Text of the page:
Governor Bredesen signs “Silver Alert System” legislation

August 6, 2009

Governor Bredesen signs “Silver Alert System”
legislation

(NASHVILLE, TN), August 6, 2009 – Governor Phil Bredesen signed legislation on Tuesday creating a “Silver Alert System” that would work like the “Amber Alert System” to help locate missing individuals who have Alzheimer’s disease or related dementias.  The bill, HB 346, is sponsored by Rep. Jim Hackworth (D-Clinton) and Senators Randy McNally (R-Oak Ridge) and Ken Yager (R-Harriman).   The new law calls for local law enforcement agencies to coordinate with non-profit organizations such as A Child is Missing or the Alzheimer’s Association to aid in their efforts to put the program in place.

“The creation of the Silver Alert System will provide us a tool for saving lives,” said Representative Hackworth.  “Like the Amber Alert System, created to help find lost children, our senior citizens and their families can rest better knowing they can now get help when a senior is missing.  I am proud to have been able to work with the TBI, my colleagues, and AARP for creating and establishing this new system.”

“We already have much of the framework through the Amber Alert Program to put a Silver Alert Program in place,” said Senator McNally.  “Like the national Amber Alert program, this new law calls on local law enforcement agencies to work in tandem with the media and transportation officials in alerting the public of a missing senior.”

“There is a critical 24-hour time period in which to locate missing seniors,” added Senator Yager.  “The Silver Alert program is designed to quickly disseminate descriptive information about the missing person, so that citizens in the affected area can be on the lookout for the endangered person and notify local law enforcement with any relevant information.”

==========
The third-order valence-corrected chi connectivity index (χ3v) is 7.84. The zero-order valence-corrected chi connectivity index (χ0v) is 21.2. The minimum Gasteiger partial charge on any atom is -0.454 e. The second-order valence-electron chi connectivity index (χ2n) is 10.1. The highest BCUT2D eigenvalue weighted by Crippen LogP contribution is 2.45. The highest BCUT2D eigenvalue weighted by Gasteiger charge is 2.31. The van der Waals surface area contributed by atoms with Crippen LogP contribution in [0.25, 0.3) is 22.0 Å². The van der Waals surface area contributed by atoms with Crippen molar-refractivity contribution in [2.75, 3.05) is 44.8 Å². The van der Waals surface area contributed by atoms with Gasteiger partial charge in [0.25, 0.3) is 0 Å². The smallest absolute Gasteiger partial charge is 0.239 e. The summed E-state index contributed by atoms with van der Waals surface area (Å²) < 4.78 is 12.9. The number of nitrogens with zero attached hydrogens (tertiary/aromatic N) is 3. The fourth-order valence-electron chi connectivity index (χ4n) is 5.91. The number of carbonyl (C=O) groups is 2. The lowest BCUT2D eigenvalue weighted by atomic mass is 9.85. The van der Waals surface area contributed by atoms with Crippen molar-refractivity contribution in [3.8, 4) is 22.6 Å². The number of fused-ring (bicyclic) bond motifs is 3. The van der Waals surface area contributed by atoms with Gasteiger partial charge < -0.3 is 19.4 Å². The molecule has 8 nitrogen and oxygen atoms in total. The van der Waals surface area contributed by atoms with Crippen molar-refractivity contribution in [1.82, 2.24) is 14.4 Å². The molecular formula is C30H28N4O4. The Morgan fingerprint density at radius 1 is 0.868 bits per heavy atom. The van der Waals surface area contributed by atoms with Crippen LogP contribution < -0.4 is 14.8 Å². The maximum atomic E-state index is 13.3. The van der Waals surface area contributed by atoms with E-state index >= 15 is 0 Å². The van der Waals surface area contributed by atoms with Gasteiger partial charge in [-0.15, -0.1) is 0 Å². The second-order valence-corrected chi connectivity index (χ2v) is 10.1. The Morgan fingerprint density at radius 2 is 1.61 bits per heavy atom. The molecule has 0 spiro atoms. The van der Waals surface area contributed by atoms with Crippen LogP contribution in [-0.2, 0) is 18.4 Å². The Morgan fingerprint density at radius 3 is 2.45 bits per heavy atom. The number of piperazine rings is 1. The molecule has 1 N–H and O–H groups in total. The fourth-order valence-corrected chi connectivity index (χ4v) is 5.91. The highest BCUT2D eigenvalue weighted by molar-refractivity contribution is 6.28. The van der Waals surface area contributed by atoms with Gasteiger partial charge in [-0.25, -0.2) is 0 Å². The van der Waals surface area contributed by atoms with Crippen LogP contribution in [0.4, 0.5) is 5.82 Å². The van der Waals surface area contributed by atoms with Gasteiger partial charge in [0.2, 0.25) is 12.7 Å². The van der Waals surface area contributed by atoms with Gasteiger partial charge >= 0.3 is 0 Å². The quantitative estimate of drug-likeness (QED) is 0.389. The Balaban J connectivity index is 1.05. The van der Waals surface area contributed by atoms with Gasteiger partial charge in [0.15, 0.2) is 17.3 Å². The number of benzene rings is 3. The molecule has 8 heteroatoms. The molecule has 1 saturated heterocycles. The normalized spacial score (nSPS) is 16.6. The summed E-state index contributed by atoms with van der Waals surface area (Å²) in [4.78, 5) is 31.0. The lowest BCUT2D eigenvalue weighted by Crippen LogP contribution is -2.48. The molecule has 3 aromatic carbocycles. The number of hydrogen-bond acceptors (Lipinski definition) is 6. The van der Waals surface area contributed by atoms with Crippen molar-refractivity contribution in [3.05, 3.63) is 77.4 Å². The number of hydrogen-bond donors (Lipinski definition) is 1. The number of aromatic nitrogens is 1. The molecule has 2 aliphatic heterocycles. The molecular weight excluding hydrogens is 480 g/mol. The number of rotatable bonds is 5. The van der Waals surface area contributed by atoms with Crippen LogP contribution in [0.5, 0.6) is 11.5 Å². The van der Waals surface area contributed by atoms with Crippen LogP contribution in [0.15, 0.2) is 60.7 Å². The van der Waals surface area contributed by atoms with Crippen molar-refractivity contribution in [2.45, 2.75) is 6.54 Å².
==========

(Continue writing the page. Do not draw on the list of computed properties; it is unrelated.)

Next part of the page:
The bill defines “missing senior citizen” as a person 60 years old or older whose “whereabouts are unknown” and who has “an impaired mental condition as determined by a local law enforcement agency.”  The Silver Alert would be triggered if that missing person is believed to be in danger because of environmental or weather conditions, or is thought to be unable to return to safety without assistance.

Approximately 100,000 Tennesseans and as many as 5.2 million nationwide are living with Alzheimer’s disease, according to the Alzheimer’s Association.  The Silver Alert system is working in eight states, and has resulted in the safe return of a majority of those reported.

The Alzheimer’s Foundation of America has reported that six in 10 of those with Alzheimer’s disease will wander away and become disoriented.  Half of those who wander are found within five miles of their home.  Of those not found within 24 hours, half will be seriously injured or die.

“This legislation brings a community to their aid in such a crisis to take advantage of the short window of time needed to bring these vulnerable citizens home to avert a tragedy,” Senator McNally concluded.

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